"It's like having a live bullet in the car," said Roslinya Latip, Norazlin's sister-in-law. "Honda is not doing enough. You sent a letter with an urgent stamp but there is no spare part and no Plan B. What's the point?"

Honda's first letters to car owners were labeled an "invitation for product update." Later letters, stamped "urgent," notified car owners of an "airbag inflator replacement activity," but did not explain the recall and risks involved.

There is also no explanation nor mention of deaths in the recall section of Honda Malaysia's website.

Honda America has a website on the recalls explaining the problem, including a video clip showing how the air bags can explode. It lists dates and locations of air bag-related deaths in the U.S.

There are no international standards for auto safety or recalls.

The Malaysian Association of Standards Users, a consumer group, blames the deaths on lax auto safety laws. It has called for a new vehicle safety authority similar to the National Highway Traffic Safety Administration in the U.S., and for a strict, clear warranty law to protect car owners.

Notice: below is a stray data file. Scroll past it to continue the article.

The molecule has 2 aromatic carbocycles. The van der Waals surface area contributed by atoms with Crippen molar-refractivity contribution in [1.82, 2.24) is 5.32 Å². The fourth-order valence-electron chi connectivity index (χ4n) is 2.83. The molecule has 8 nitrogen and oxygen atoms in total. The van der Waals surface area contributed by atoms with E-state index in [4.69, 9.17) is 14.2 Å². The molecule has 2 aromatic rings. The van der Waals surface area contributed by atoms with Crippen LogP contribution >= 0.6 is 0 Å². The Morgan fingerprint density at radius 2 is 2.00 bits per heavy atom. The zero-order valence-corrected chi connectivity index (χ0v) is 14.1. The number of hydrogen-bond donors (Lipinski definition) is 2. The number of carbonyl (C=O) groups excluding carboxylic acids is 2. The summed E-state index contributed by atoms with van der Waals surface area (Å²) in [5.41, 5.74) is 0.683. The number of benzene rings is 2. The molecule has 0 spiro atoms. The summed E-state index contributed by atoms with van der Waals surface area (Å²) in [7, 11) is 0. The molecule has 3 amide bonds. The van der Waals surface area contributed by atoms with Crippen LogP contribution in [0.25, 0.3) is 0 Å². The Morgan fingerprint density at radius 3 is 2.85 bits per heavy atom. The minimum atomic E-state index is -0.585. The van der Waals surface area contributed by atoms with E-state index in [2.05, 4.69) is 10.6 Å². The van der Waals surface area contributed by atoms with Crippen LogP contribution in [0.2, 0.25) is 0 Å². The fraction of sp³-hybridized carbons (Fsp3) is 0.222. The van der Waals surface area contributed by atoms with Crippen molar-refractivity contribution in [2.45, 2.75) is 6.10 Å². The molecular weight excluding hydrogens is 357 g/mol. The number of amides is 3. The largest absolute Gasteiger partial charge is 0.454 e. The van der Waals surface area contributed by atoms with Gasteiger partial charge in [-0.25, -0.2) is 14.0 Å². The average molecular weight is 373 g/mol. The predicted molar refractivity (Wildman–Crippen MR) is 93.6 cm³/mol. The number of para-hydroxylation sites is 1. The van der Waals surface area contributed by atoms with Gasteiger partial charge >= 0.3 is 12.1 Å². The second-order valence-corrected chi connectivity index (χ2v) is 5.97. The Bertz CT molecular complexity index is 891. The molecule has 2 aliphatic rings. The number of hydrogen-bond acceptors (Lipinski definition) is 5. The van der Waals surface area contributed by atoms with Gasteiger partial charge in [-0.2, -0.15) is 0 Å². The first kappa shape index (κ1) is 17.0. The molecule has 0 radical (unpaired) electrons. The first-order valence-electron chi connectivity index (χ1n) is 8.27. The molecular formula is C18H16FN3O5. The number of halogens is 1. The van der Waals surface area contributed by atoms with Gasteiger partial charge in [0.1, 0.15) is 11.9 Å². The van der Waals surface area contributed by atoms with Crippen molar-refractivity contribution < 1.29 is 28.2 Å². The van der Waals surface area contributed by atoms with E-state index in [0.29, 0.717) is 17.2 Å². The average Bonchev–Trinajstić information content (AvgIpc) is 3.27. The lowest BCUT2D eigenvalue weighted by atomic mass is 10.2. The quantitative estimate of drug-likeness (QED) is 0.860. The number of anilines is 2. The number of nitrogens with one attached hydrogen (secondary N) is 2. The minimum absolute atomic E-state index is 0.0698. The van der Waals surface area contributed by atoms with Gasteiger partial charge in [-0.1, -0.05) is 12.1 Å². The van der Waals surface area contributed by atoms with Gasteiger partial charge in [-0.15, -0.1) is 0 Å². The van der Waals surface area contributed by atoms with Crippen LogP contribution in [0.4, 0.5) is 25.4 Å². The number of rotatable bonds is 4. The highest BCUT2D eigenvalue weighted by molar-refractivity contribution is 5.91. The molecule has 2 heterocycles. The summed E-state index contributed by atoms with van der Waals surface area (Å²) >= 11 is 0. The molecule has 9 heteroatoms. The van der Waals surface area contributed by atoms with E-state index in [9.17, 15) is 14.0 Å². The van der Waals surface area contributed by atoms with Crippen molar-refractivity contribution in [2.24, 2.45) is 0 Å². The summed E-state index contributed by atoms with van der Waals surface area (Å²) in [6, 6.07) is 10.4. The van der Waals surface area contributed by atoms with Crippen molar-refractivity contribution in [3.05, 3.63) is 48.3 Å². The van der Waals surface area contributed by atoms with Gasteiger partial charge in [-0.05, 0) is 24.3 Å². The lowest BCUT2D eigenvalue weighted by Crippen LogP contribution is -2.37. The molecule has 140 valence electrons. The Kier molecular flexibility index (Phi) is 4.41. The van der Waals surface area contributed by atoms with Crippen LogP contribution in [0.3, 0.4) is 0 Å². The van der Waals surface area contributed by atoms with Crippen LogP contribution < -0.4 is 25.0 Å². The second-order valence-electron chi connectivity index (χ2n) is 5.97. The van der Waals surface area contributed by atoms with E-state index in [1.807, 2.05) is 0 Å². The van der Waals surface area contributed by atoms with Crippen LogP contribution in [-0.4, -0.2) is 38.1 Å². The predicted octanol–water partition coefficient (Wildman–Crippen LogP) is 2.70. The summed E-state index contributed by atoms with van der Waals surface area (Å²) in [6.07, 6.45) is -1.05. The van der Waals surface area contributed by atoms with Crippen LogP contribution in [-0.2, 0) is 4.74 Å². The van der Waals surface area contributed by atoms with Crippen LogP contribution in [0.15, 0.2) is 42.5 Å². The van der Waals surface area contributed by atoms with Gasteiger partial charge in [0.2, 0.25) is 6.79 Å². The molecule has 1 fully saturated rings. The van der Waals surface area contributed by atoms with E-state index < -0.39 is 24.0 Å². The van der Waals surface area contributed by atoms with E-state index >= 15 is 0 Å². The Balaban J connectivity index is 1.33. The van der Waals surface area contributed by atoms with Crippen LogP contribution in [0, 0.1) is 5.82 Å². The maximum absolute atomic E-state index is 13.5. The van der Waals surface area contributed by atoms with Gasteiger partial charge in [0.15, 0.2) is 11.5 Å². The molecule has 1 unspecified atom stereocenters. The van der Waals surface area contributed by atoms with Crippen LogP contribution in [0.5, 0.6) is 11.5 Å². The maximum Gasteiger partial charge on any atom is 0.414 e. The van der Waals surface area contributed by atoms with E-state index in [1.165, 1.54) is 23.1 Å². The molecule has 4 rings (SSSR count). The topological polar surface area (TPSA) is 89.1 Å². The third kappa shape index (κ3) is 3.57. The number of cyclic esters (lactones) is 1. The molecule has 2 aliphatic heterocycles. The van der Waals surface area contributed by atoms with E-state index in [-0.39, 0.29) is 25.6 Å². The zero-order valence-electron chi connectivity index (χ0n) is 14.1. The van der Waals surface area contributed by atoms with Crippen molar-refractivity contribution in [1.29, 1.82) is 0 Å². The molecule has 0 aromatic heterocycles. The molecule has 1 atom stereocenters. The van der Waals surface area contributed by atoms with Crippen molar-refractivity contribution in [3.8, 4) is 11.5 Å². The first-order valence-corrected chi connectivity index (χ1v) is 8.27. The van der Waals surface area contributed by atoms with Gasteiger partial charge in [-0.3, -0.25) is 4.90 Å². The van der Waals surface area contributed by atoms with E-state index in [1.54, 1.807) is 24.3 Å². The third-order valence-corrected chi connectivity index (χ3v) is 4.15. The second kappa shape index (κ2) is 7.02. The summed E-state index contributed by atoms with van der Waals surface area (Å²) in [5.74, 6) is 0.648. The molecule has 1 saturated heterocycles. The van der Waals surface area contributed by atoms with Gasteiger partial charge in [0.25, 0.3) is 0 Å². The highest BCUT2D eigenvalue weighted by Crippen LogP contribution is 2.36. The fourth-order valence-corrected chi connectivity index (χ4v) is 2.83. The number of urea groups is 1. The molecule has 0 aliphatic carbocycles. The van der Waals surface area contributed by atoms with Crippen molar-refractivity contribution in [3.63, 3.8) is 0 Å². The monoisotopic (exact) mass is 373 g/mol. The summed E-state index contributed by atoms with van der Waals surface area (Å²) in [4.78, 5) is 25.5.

Malaysia is Southeast Asia's third-biggest car market after Thailand and Indonesia, with more than 666,000 new cars sold last year. The transport ministry and the Road Transport Department didn't respond to AP queries about the air bag recalls and accidents.

Honda Malaysia told the AP in an email that 60 percent of the air bags have been replaced.

The families of Nida and Norazlin are in negotiations with Honda over a settlement, as is housewife Rabiah Bie, whose near-miss led her to speak out.

A ruptured inflator slashed Rabiah's neck on May 3 after a minor accident in a small town in northwestern Perak state.

Rabiah, who bought the car used in 2010, says she didn't know about the recall.

"I am so thankful that I have been given a second chance in life, but Honda should be responsible," she said.